Last fall, Google’s philanthropic division released Flu Trends, a tool that purportedly predicts regional influenza outbreaks 7-10 days faster than traditional methods. The bio-surveillance tool relies on the fact that people use Google to search flu-related terms well before calling their physicians.
Now, a study of similar methodologies appears to show that the Mountain View-based company’s omnipotence extends to the prediction of economic trends as well.
Hal Varian, an economics professor at UC Berkeley who moonlights as Google’s chief economist, and Hyunyoung Choi, a Google employee tested the hypothesis that variations in search frequency for certain phrases improves the accuracy of econometric models used to forecast retail and home sales, among other things.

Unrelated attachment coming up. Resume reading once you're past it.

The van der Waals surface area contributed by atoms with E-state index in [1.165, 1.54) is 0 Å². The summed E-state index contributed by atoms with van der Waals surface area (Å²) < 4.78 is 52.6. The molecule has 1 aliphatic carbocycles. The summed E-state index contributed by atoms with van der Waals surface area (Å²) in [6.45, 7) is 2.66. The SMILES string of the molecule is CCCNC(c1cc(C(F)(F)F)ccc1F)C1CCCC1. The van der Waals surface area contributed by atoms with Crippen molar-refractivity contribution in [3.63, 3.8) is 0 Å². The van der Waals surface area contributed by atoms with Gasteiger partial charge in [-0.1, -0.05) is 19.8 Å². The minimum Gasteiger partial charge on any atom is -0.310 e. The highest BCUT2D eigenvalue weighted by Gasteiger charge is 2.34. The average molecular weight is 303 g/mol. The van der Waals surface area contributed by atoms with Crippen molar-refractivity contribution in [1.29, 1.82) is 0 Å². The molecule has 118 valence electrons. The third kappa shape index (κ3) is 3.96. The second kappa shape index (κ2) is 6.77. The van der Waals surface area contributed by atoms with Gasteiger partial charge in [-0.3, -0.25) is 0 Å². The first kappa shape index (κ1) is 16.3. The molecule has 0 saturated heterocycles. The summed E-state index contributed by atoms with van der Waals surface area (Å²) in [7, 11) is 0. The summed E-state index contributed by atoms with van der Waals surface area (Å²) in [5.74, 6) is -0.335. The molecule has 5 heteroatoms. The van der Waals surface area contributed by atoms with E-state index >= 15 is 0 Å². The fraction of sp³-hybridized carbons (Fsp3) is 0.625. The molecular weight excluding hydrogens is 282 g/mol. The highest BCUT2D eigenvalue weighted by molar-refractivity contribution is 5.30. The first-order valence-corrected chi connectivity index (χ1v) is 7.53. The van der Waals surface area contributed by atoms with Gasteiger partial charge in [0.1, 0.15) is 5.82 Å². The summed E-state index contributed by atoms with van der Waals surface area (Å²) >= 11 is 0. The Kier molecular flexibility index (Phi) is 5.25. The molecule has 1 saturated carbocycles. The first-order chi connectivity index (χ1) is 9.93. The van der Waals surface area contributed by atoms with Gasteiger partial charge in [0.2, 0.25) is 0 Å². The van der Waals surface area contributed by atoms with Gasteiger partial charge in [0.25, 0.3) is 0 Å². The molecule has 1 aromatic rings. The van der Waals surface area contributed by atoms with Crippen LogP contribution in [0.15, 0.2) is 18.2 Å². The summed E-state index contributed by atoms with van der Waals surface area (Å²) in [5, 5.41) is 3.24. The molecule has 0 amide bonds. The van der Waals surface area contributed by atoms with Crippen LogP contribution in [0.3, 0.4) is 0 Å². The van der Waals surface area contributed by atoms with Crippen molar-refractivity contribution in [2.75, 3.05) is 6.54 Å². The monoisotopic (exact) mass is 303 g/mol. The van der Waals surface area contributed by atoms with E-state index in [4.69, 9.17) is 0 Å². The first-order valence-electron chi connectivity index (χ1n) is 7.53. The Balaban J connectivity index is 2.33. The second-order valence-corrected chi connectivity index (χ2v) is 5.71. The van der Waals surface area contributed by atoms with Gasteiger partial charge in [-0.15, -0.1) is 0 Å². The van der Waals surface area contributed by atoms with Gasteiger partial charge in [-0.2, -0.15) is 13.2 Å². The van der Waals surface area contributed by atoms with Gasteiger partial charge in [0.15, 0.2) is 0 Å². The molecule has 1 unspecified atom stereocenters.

Such data are available to the public through Google Trends, which enables interested parties to access reports on search volumes for particular categories and terms. The reports are updated daily.
The scientists found that addition of such information improves the predictive value of the standard models used to forecast car and truck sales by 18%.
Similarly, search volume on terms like Hong Kong and other ports of call carried out in Australia, India, the UK and the US can foretell bumps in tourist volume to these locations.
The tool still needs refining, however. The scientists showed for example that searches for real estate agents are better predictors of future home sales than those for home financing.